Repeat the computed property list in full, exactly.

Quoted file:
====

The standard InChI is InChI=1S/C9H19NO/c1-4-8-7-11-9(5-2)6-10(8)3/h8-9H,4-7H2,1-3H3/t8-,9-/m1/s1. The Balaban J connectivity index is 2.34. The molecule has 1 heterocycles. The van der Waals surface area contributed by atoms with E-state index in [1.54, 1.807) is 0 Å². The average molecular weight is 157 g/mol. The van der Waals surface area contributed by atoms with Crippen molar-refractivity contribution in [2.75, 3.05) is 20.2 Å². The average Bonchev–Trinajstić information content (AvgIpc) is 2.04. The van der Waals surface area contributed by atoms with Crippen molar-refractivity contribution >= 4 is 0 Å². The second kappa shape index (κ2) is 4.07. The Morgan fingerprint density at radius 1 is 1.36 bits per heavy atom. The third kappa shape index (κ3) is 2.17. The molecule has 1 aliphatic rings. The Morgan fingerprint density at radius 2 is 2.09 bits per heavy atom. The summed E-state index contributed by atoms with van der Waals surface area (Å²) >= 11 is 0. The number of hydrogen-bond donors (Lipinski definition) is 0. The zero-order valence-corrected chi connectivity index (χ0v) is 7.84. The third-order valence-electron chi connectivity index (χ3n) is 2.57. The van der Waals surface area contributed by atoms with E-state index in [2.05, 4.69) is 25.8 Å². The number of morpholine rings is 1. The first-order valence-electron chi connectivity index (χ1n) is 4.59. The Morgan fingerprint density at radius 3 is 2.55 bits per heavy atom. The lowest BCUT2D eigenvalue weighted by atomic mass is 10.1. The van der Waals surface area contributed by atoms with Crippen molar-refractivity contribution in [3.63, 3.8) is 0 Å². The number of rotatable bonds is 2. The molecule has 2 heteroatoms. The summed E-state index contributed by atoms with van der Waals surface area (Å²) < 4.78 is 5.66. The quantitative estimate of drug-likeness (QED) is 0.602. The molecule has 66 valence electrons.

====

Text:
The standard InChI is InChI=1S/C9H19NO/c1-4-8-7-11-9(5-2)6-10(8)3/h8-9H,4-7H2,1-3H3/t8-,9-/m1/s1. The Balaban J connectivity index is 2.34. The molecule has 1 heterocycles. The van der Waals surface area contributed by atoms with E-state index in [1.54, 1.807) is 0 Å². The average molecular weight is 157 g/mol. The van der Waals surface area contributed by atoms with Crippen molar-refractivity contribution in [2.75, 3.05) is 20.2 Å². The average Bonchev–Trinajstić information content (AvgIpc) is 2.04. The van der Waals surface area contributed by atoms with Crippen molar-refractivity contribution >= 4 is 0 Å². The second kappa shape index (κ2) is 4.07. The Morgan fingerprint density at radius 1 is 1.36 bits per heavy atom. The third kappa shape index (κ3) is 2.17. The molecule has 1 aliphatic rings. The Morgan fingerprint density at radius 2 is 2.09 bits per heavy atom. The summed E-state index contributed by atoms with van der Waals surface area (Å²) >= 11 is 0. The number of hydrogen-bond donors (Lipinski definition) is 0. The zero-order valence-corrected chi connectivity index (χ0v) is 7.84. The third-order valence-electron chi connectivity index (χ3n) is 2.57. The van der Waals surface area contributed by atoms with E-state index in [2.05, 4.69) is 25.8 Å². The number of morpholine rings is 1. The first-order valence-electron chi connectivity index (χ1n) is 4.59. The Morgan fingerprint density at radius 3 is 2.55 bits per heavy atom. The lowest BCUT2D eigenvalue weighted by atomic mass is 10.1. The van der Waals surface area contributed by atoms with Crippen molar-refractivity contribution in [3.63, 3.8) is 0 Å². The number of rotatable bonds is 2. The molecule has 2 heteroatoms. The summed E-state index contributed by atoms with van der Waals surface area (Å²) < 4.78 is 5.66. The quantitative estimate of drug-likeness (QED) is 0.602. The molecule has 66 valence electrons.